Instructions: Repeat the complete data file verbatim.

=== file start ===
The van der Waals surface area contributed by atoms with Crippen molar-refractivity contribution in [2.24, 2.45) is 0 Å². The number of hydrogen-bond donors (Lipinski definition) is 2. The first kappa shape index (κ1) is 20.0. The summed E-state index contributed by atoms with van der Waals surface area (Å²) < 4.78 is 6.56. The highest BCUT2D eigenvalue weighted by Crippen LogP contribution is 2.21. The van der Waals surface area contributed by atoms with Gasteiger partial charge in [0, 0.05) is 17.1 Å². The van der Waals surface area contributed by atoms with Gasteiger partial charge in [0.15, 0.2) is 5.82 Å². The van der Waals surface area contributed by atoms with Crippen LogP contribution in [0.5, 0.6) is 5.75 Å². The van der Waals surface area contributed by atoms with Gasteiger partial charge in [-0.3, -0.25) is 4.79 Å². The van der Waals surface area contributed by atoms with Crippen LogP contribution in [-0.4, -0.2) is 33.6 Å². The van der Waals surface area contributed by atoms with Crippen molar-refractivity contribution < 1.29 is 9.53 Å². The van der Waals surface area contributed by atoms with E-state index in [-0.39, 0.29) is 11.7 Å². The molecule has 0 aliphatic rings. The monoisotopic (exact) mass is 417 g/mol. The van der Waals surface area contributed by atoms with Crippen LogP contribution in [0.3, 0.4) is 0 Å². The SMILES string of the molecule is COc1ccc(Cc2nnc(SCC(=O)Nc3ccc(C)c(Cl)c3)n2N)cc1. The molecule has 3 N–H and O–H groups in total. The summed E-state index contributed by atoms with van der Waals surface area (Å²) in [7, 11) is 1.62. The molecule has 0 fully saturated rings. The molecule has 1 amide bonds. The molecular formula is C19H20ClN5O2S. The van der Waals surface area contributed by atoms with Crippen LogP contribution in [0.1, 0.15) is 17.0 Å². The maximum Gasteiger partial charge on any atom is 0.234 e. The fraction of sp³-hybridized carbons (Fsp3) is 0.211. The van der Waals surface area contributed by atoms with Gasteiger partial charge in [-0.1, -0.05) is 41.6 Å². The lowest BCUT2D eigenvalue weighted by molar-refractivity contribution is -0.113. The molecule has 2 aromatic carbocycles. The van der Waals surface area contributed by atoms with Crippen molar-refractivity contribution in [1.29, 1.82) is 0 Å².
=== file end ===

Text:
The van der Waals surface area contributed by atoms with Crippen molar-refractivity contribution in [2.24, 2.45) is 0 Å². The number of hydrogen-bond donors (Lipinski definition) is 2. The first kappa shape index (κ1) is 20.0. The summed E-state index contributed by atoms with van der Waals surface area (Å²) < 4.78 is 6.56. The highest BCUT2D eigenvalue weighted by Crippen LogP contribution is 2.21. The van der Waals surface area contributed by atoms with Gasteiger partial charge in [0, 0.05) is 17.1 Å². The van der Waals surface area contributed by atoms with Gasteiger partial charge in [0.15, 0.2) is 5.82 Å². The van der Waals surface area contributed by atoms with Crippen LogP contribution in [0.5, 0.6) is 5.75 Å². The van der Waals surface area contributed by atoms with Gasteiger partial charge in [-0.3, -0.25) is 4.79 Å². The van der Waals surface area contributed by atoms with Crippen LogP contribution in [-0.4, -0.2) is 33.6 Å². The van der Waals surface area contributed by atoms with Crippen molar-refractivity contribution < 1.29 is 9.53 Å². The van der Waals surface area contributed by atoms with E-state index in [-0.39, 0.29) is 11.7 Å². The molecule has 0 aliphatic rings. The monoisotopic (exact) mass is 417 g/mol. The van der Waals surface area contributed by atoms with Crippen LogP contribution in [0.3, 0.4) is 0 Å². The SMILES string of the molecule is COc1ccc(Cc2nnc(SCC(=O)Nc3ccc(C)c(Cl)c3)n2N)cc1. The molecule has 3 N–H and O–H groups in total. The summed E-state index contributed by atoms with van der Waals surface area (Å²) in [7, 11) is 1.62. The molecule has 0 fully saturated rings. The molecule has 1 amide bonds. The molecular formula is C19H20ClN5O2S. The van der Waals surface area contributed by atoms with Crippen LogP contribution in [0.1, 0.15) is 17.0 Å². The maximum Gasteiger partial charge on any atom is 0.234 e. The fraction of sp³-hybridized carbons (Fsp3) is 0.211. The van der Waals surface area contributed by atoms with Gasteiger partial charge in [-0.1, -0.05) is 41.6 Å². The lowest BCUT2D eigenvalue weighted by molar-refractivity contribution is -0.113. The molecule has 2 aromatic carbocycles. The van der Waals surface area contributed by atoms with Crippen molar-refractivity contribution in [1.29, 1.82) is 0 Å².